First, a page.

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The Wall isn't the only place that offered threads to follow.

Warning: This episode contains spoilers for the latest Game of Thrones episode, “Home.”

Jon Snow’s resurrection might be driving much of the conversation on Game of Thrones Sunday night, but it’s far from the only thing that happened in the jam-packed episode.

In an hour full of death—including a couple murders that are already controversial among fans—there was the occasional reprieve from the terrible reality that is living in Westeros. The episode also had the kind of intrigue and breadcrumbs fans have come to expect from Game of Thrones. With a major flashback (perhaps the biggest one of all) coming in “Oathbreaker” next week, fans will surely be paying even closer attention to every tiny detail.

What can we learn from the episode before us?

1) Flashbacks are coming—and they reveal a much simpler time in Winterfell

As hard as it is to believe, the Starks were once happy. Bran Stark saw it with his own greenseeing eyes.

“Home” reintroduces us to Bran and the Three-Eyed Raven, who we haven’t seen since the season 4 finale. They’re still using the weirwood tree to explore Bran’s skills, but this is the first time they’ve been inside a memory involving people Bran cares about.

HBO Go

He sees much younger versions of his father Ned, his uncle Benjen, and his aunt Lyanna on the grounds of Winterfell. Lyanna, who has many of the traits we’ve seen in Sansa and Arya, calls for Willis (Hodor, whose original name is Walder in the books) to spar with Benjen, but Nan forbids it. Before he can see anything else, the Three-Eyed Raven pulls Bran out of the vision.

On the surface, there’s not too much here. It’s a flashback designed in part to reintroduce us to Ned, Benjen, and Lyanna while revealing that Hodor was able to speak words other than Hodor once. It's also a preview for next week’s episode, when we'll get a look at a big part of Ned and Lyanna’s story at the Tower of Joy (which is anything but joyful). 

In other happy Stark news, Sansa has learned from Brienne of Tarth and Theon Greyjoy that Arya, Bran, and Rickon are all alive. But it won’t stay that way for long: Ramsay gets a “gift” next week, and some fans suspect that he’ll receive Rickon from the Umbers, the northern family believed to have been keeping him safe.

2) Just when you thought Ramsay couldn’t get any worse...

Seriously. Since we’ve been introduced to the Bolton bastard back in season 3, Ramsay has:

  • Tortured, emasculated, and played mind games on Theon Greyjoy

  • Flayed the ironborn men who surrendered to him at Moat Cailin

  • Threatened his girlfriend with violence

  • Married Sansa Stark and raped her on their wedding night

  • Fed his dead girlfriend to the dogs

And now we can add kinslaying and infanticide to the list.

Up until now, Ramsay has been restrained by his father, Roose. Ramsay respected and feared him, even after he was legitimized by King Tommen Baratheon, but the birth of Roose and Walda’s son sealed their fate. After all, he doesn’t like uncertainty.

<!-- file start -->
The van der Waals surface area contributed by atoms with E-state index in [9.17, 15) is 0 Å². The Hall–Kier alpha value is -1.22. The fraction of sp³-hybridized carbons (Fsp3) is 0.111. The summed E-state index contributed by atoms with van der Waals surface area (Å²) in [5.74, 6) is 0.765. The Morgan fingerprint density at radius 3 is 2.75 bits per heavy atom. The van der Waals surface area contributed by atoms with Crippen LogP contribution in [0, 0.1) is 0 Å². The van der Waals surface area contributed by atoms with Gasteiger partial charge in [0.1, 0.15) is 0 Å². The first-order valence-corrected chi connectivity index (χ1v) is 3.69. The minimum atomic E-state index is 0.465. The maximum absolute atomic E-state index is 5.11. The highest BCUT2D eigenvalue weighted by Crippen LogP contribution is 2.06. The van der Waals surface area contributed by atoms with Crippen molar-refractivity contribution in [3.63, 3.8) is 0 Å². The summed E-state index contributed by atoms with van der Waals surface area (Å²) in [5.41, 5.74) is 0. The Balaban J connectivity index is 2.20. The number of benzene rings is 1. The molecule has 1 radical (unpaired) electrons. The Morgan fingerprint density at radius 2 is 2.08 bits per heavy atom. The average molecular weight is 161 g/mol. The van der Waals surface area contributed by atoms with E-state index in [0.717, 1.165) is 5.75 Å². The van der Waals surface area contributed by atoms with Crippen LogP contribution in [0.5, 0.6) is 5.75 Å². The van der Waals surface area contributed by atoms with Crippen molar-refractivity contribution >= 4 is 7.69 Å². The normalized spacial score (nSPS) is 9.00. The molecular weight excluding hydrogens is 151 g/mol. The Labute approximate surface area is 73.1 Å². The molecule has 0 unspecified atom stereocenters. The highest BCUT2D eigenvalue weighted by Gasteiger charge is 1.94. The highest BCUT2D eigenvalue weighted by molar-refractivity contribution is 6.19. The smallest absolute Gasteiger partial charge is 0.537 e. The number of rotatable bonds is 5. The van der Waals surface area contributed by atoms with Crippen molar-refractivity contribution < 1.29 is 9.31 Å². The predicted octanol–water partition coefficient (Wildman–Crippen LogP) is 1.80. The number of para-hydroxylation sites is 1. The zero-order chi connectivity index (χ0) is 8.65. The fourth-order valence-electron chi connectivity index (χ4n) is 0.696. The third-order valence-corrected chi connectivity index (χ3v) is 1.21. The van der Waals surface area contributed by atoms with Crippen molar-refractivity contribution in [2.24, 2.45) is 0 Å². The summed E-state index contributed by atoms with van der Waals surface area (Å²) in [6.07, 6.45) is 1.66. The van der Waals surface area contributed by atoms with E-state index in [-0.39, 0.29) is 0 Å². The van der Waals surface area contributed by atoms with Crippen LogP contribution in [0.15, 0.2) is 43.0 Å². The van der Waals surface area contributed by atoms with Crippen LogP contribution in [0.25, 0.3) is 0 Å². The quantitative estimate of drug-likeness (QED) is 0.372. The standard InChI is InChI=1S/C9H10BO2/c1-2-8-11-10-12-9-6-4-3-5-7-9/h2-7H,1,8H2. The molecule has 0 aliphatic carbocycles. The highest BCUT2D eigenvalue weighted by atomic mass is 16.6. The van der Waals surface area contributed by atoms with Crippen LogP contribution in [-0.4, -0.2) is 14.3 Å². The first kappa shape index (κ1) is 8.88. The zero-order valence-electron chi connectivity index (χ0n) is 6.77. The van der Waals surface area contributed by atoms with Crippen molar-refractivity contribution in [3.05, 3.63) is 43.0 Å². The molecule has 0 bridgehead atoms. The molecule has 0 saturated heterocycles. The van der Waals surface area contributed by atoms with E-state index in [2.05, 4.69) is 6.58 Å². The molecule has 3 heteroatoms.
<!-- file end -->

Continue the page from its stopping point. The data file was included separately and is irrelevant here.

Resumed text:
HBO Go | Remix by Michelle Jaworski

He congratulated his father, and then he stabbed him; the Boltons send their regards, indeed. He orders the maester to force Walda to come outside just hours after giving birth, dotes on his brother for a second, and then feeds the boy and his mother to his dogs.

Fans might still be freaking out about Jon’s resurrection, but some criticized Game of Thrones for yet another depiction of gratuitous violence against women and children, this time involving an hours-old infant.

It’s nowhere near the first time something like this has happened (remember what happened to Shireen Baratheon last season), but this is a show that lingered on the screams of Walda Frey while avoiding a shot of Stannis’s death last season as “gratuitous.”

3) Never go on a rickety bridge during a storm

After not appearing for three seasons, Balon Greyjoy finally got what was coming to him.

He ended up facing his previously banished brother Euron on swinging bridge after he argued with his daughter Yara, and it wasn’t a happy reunion. The two are estranged, and what Euron had been doing all this time has only been rumored.

HBO Go | Remix by Michelle Jaworski

“I don’t mock the Drowned God,” Euron said. “I am the Drowned God.”

He has gone a bit mad, but he says Balon’s old and the Iron Islands need new blood. So he tosses his brother off the bridge.

Balon’s death is a little more ambiguous in the books, but Game of Thrones might have simplified it to reveal the ultimate perpetrator: Euron Greyjoy. And there’s a kingsmoot on the horizon.

4) Tyrion Lannister makes some new friends

Tyrion may drink and know things, but he definitely couldn't have known how his encounter with Rhaegal and Viserion would turn out.

They may like Missandei, but right now it’s anyone’s guess why they didn’t just burn Tyrion to a crisp when he went to see them. Maybe they sensed that he would be the true breaker of chains for them.

HBO Go

But does their mercy suggest something else? Jon might not be the only secret Targaryen from Westeros, and that might be something to keep in mind if they end up becoming even friendlier with the Lannister who finally got the Name Day wish he's had since he was a boy.

“The dragon must have three heads,” Rhaegar Targaryen once said. Indeed.

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Warning: This article contains massive spoilers for the latest Game of Thrones episode, “Home.”
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